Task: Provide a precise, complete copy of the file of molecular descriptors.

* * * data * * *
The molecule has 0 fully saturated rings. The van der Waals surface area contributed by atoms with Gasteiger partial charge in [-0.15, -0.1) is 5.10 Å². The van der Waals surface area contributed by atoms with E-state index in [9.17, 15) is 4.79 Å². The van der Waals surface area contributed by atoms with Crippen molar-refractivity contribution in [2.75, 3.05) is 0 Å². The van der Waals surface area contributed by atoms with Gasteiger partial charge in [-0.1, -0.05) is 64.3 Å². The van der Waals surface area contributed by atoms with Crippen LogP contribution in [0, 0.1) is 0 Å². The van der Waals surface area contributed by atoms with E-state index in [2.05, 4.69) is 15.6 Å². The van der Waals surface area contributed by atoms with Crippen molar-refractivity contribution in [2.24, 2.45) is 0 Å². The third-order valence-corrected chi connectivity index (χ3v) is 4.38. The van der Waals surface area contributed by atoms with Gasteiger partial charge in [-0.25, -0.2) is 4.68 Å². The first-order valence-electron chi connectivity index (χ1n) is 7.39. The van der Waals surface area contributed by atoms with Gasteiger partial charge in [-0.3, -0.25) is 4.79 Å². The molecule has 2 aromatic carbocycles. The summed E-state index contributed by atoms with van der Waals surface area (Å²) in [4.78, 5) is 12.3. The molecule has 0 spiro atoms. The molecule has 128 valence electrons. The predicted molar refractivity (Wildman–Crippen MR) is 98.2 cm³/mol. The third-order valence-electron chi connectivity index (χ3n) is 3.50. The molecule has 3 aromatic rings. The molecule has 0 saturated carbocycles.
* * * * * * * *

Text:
The molecule has 0 fully saturated rings. The van der Waals surface area contributed by atoms with Gasteiger partial charge in [-0.15, -0.1) is 5.10 Å². The van der Waals surface area contributed by atoms with E-state index in [9.17, 15) is 4.79 Å². The van der Waals surface area contributed by atoms with Crippen molar-refractivity contribution in [2.75, 3.05) is 0 Å². The van der Waals surface area contributed by atoms with Gasteiger partial charge in [-0.1, -0.05) is 64.3 Å². The van der Waals surface area contributed by atoms with Crippen LogP contribution in [0, 0.1) is 0 Å². The van der Waals surface area contributed by atoms with E-state index in [2.05, 4.69) is 15.6 Å². The van der Waals surface area contributed by atoms with Crippen molar-refractivity contribution in [2.24, 2.45) is 0 Å². The third-order valence-corrected chi connectivity index (χ3v) is 4.38. The van der Waals surface area contributed by atoms with Gasteiger partial charge in [-0.25, -0.2) is 4.68 Å². The first-order valence-electron chi connectivity index (χ1n) is 7.39. The van der Waals surface area contributed by atoms with Gasteiger partial charge in [-0.3, -0.25) is 4.79 Å². The molecule has 2 aromatic carbocycles. The summed E-state index contributed by atoms with van der Waals surface area (Å²) in [4.78, 5) is 12.3. The molecule has 0 spiro atoms. The molecule has 128 valence electrons. The predicted molar refractivity (Wildman–Crippen MR) is 98.2 cm³/mol. The third-order valence-electron chi connectivity index (χ3n) is 3.50. The molecule has 3 aromatic rings. The molecule has 0 saturated carbocycles.